Thursday, May 31, 2007

54 TVs' consumption compared - TV power consumption - CNET reviews

Cnet has power measurements for 54 TVs.

54 TVs' consumption compared - TV power consumption - CNET reviews: "TV power-saving tips"

Bedfan saves energy by localized cooling

As mentioned previously only cooling the area surrounding you saves energy because you aren't cooling your whole house. One product that touts this is the Bed fan for cooling your bed area while you sleep. I'm not sure how well it works but it's nice to see that products are being touted for saving energy by localized cooling.


Bedfan Bed Fan sleep cooler save energy: "We are doing this for several reasons. One is to make it simpler for people to make their purchase without the full payment up front. Once you have fully tuned the Bedfan® to the most efficient setting you should be able to recover your investment in a very short period of time, Some people are able to recover their cost within a month. See our savings table for further explanation."

Saturday, May 26, 2007

home built a/c and other alternatives -- non peak electrical usage

Arwen posted in the comments on "fans & a/c" this cool homemade air conditioner that uses ice as the source of the "cool"

In a similar genre are evaporative cooling devices are called "swamp coolers" and misting devices like "cool zones" (You'll see them at football games spraying a mist of water on the players on the sidelines)

Here are my thoughts:

Indeed those certainly look like they'd keep you cooler than a fan (basically it's using ice as a source of coolness and running the cold via copper piping across the fan so that the air the fan is circulating is cold).

However, where does the ice come from? The cost of the electricity to generate the ice has to be figured in to account. Ice is quite expensive to make or buy, and you lose a fair amount to melting in the cooler and inefficient heat transfer. So while you may have a free source of ice, some power plant somewhere is powering the compressor used to create that ice.

However, on the plus side, very few materials were used to build this "a/c" system so you aren't wasting a buch of resources building a fancy compressor motor for an a/c unit. Also, the ice can be generated at night, when power plants that run all the time (like hydroelectric or nuclear) are producing energy that may not be being used. If you pay your electricity bill on a time dependent basis this can save you a lot of money to shift your electricity use to night time. There are commercial a/c systems that are being built to take advantage of this. They will generate "cool" at night and store it in some form of ice or cold store and then blow air over it during the day. See more at cnet from may 2007 Throwing cold water on energy-hog air conditioners
from 2006 Ice-powered air-conditioner could cut costs

Will all this non peak electricity evaporate as more and more people get time based billing and start using products like this? There's talk of charging plug in hybrid cars at night for the same benefit. Also schemes exist like compressing air in to caves at night and releasing the pressure during the day to generate power (by shifting power from night to day). But the fact of the matter is that most of our power comes from coal and fossil fuels. Which go away whenever they are burned day or night. So if our power plant is one of those, we need to use the most efficient cooling methods rather than shifting the electricity use somewhere else.

Also perhaps the biggest take away point from the instructables is that you are cooling your immediate area, not the whole room. Bingo! That's going to save a huge amount of energy even if the method is slightly inefficient.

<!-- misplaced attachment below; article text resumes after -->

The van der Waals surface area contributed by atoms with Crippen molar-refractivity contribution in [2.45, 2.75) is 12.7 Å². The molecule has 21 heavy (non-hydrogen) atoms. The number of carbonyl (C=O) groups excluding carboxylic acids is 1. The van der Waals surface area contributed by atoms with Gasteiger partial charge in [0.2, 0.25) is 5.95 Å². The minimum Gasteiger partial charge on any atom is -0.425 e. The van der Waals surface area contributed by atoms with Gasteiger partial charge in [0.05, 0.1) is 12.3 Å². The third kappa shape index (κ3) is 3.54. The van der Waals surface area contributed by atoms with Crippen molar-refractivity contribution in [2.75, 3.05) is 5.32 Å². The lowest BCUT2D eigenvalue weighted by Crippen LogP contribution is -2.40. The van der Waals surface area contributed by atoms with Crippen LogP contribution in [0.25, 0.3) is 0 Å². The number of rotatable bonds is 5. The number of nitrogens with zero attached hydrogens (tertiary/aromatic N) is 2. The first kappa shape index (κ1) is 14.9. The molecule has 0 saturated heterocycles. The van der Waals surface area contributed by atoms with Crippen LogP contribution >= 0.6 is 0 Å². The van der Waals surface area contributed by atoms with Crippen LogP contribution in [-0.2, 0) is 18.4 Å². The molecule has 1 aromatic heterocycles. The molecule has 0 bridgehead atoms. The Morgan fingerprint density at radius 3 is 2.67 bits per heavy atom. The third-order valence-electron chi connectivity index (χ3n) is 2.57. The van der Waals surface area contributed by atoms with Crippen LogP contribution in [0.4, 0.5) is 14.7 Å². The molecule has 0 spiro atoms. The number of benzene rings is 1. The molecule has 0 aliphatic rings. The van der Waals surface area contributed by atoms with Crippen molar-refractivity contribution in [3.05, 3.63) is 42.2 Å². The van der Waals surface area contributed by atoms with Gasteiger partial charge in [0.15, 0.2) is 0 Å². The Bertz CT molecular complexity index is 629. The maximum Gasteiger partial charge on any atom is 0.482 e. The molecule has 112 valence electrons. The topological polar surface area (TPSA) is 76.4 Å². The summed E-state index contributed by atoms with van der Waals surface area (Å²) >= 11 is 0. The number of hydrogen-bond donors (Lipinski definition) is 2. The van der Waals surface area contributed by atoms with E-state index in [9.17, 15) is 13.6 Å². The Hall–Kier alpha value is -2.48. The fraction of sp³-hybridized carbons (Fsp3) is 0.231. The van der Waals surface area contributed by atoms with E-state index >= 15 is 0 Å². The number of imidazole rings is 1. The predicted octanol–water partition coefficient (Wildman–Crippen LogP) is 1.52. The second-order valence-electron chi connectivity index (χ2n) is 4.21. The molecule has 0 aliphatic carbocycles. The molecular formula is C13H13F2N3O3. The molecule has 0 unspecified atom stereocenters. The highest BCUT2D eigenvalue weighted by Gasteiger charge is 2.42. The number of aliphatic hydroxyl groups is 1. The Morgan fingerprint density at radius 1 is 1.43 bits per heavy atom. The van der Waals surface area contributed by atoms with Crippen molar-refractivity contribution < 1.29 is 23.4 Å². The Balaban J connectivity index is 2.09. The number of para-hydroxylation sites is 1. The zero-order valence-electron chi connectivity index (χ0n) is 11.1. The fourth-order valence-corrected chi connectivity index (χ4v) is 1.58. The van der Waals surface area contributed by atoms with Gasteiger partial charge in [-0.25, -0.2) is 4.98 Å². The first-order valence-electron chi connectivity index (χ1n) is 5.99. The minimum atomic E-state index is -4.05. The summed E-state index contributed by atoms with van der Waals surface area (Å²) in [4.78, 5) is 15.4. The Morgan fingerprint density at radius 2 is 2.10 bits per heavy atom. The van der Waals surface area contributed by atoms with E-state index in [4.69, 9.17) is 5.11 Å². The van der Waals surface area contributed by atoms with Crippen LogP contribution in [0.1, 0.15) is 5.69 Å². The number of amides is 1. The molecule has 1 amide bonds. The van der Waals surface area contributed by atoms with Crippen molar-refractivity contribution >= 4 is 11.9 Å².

What do other people think?
If you don't have night time electricity going to waste that can be used to generate the ice, how efficient is ice creation vs. a home a/c system?

Sunday, May 20, 2007

Power measurement of the day - Treadmill

Landice Cardio Trainer L8 (Big treadmill)
off 2 watts
idle 12 - 13
on 46-48 (0.5mph no load)
51-151 (0.5mph 225lb load walking)
113-123 (3mph no load 113-123)
119-457 (225 lb load)
200-209 (6mph 200-209 no load)
220-590 (6mp 225lb load)
518-923 (9mp 225lb load)
342-356 (9mp no load)

It's probably best not to worry about the treadmill though. Knowing most americans you'll end up carrying it up to the attic soon enough. :)

Actually since we are relativistic here, sure not using the treadmill would save energy, but what's the flip side? how much energy is wasted by not using the treadmill? Anybody have power figures on what those crash cart paddles use in hospitals?

Tho on the flip flip side, treadmill might increase your metabolism causing you to eat more food which uses energy resources... gahhh....

Though I feel confident in declaring a victory to.....
The treadmill. Keep it, it's pro environment.


hook up your treadmill as a generator and power your house like this hong kong gym :)

Computer power supplies

jils (who has an excellent software development blog at notes an efficient power supply can make a big difference. By the chiming in with this sort of thing is greatly appreciated. The blog format is not ideal it was just easy way to put stuff the web, but I really hope that people chime in ways of measuring and reducing energy usage, and for evaluating environmental decisions.

One other item of note on quantitating computer power usage, the power supply rating (say 350Watts) is the output number, which means you have to factor in the efficiency rating to determine how much power it will conceivably draw. While most computers don't draw the peak amount, you may be wanting to know this for peak loading if you are sizing a UPS or solar system.

So a 80% efficient 350W power supply can draw 350/.8 = 437.5 watts and a 60% efficient power supply can draw 583 watts. That one component can make a big difference especially if you leave your computer on all the time. Keep in mind that the .2 or .4 "inefficient" part of the power supply all goes to heat which means you have to run your a/c more.

Computer power supply efficiencies are actually variable based on load. So really in the end to know how much power you're drawing you have to measure it.

So like I always say, there's lots of things you can do to reduce your energy usage, but how do we evaluate the choices with our own constrained resources (read: wallet)

Is it better to spend an extra $100 to get a 80% efficient supply or is better to spend an extra $100 to get a lower power processor? The lower power CPUs out today are design to be in a 65 watt (thermal design envelope) meaning that they aren't meant to put out more than that. Generally that applies to a range of processors so the fastest ones will put out 65 watts (which is the same as the amount of power they draw) and the slower lower power ones might be in the high 50s. The regular power processors range from 80 as high as 120 watts (though those are typically workstation or extreme processors which aren't in the same purchase category). So lets say you save 30 watts by going with the low power cpu. For a 350 w power supply the difference between 70% efficient (about average) and 80% efficient is 125 watts.